Jamaica wedding

Jamaica wedding

But all of those will still pale into insignificance when I move abroad again this summer as I know the one place I will always miss more than any other is this one.

I wasn’t born here – that honour goes to Cuba – but I have always known the UK is home. Maybe not even the UK, maybe more significantly England, or perhaps even west England, where I live now. We always had a house in this country and family. We returned here between postings and I went first to school and later to University here. I have lived and worked here – in Kent, Hertfordshire, Essex, the Midlands, the west, and of course London. I know the people, I know the humour. There is no other country that does better television. We have our radio and our music. Our culture and our history. The NHS. Marks and Spencers. Cheese rolling and Morris dancing. We have the diversity of Birmingham. We have the beauty of the Cotswolds. In my opinion, having travelled and lived in all four corners of the globe, there is no better country in the world.

The view from our kitchen window

The view from our kitchen window

So why do I keep leaving it? This is a good question – but maybe one of the reasons I love it so much is because I do keep going away. This gives me a different perspective on this place, I can see it from a different angle. And while others might see ambulance queues and GP waiting lists, I see free and universal healthcare open to all. Where others complain that our politicians are corrupt, I see freedom of speech, freedom to wear (almost) whatever we want, freedom to complain openly and voraciously about those politicians. And where others moan about immigration and foreigners taking our jobs, I see an open and generous country.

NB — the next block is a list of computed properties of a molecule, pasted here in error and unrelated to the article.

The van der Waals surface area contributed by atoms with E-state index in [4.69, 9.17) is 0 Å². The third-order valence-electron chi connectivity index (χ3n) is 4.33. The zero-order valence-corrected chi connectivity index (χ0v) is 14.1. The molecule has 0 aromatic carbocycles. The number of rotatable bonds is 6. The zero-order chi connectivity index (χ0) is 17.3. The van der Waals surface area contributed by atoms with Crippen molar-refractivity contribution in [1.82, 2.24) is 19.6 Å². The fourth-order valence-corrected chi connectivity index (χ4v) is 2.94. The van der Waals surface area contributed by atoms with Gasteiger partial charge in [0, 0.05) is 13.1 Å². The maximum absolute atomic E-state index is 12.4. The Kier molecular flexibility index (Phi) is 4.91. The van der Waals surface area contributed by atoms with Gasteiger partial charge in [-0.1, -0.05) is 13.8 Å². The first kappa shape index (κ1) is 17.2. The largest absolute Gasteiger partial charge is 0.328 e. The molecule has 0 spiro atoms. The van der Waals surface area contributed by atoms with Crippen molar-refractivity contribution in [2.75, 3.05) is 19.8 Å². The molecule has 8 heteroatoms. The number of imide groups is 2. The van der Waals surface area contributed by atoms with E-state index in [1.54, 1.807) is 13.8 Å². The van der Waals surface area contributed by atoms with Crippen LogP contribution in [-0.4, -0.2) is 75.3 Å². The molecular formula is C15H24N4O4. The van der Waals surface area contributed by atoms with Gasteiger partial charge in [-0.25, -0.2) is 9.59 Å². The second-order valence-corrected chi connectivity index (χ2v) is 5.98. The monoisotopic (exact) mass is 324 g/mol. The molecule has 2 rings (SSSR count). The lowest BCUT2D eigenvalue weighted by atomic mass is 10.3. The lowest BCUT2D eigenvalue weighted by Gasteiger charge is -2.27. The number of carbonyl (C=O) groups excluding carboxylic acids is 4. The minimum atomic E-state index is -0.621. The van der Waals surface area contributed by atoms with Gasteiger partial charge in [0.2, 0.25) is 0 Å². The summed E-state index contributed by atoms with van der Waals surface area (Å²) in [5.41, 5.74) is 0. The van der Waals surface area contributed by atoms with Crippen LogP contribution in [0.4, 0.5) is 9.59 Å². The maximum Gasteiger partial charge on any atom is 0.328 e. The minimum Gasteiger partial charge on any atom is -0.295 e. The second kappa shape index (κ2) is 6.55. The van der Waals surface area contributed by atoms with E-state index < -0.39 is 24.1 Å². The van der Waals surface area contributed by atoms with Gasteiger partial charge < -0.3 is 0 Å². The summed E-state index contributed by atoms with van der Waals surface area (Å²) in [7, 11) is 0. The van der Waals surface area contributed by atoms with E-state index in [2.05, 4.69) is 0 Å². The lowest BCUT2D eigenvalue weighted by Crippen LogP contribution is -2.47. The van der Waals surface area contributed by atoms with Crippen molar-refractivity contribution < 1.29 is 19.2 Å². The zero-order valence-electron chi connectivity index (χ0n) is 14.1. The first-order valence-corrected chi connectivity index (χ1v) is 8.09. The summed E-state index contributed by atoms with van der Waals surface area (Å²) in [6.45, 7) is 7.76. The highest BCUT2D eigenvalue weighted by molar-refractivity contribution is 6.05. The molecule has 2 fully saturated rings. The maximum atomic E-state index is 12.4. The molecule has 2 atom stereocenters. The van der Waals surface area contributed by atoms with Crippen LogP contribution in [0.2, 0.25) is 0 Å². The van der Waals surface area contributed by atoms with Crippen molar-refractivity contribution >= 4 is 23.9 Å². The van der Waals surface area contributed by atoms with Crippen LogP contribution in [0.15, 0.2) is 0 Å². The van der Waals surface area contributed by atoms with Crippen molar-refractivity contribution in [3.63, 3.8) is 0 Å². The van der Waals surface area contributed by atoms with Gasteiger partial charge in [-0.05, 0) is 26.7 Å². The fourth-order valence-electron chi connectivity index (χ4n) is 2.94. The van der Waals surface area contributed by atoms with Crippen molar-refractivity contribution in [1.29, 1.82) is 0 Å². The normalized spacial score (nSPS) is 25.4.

But of course I won’t just be homesick for the country as a whole, I will be homesick for the little things, the meaningful things, the things that really mean OUR home. The autumn blackberry picking. Chats with other mums on the school run. The girls running outside to play with their friends in front of our house. Being able to walk into town and buying sausages from the local butcher. Reading the Times on Saturday afternoon with a coffee. Looking out of my window at the oh-so-familiar view of the road, trees, houses and play park in front of our home.

All of these things are what I miss. All of these things are what home means to me. And all of these things will be what I most look forward to when it’s time to return.

 

Read more about other trailing spouses’ experiences with homesickness:

• Elizabeth of Secrets of a Trailing Spouse shares how homesickness wasn’t what she expected
Tala Ocampo writes about the Life that Was in the Philippines and how she would still say yes to the trailing spouse life
• Yuliya of Tiny Expats relives the sensory experience of being back home
• Jenny of My Mommyology explains why we become homesick in the first place
• Didi of D for Delicious talks about her love-hate relationship with her home country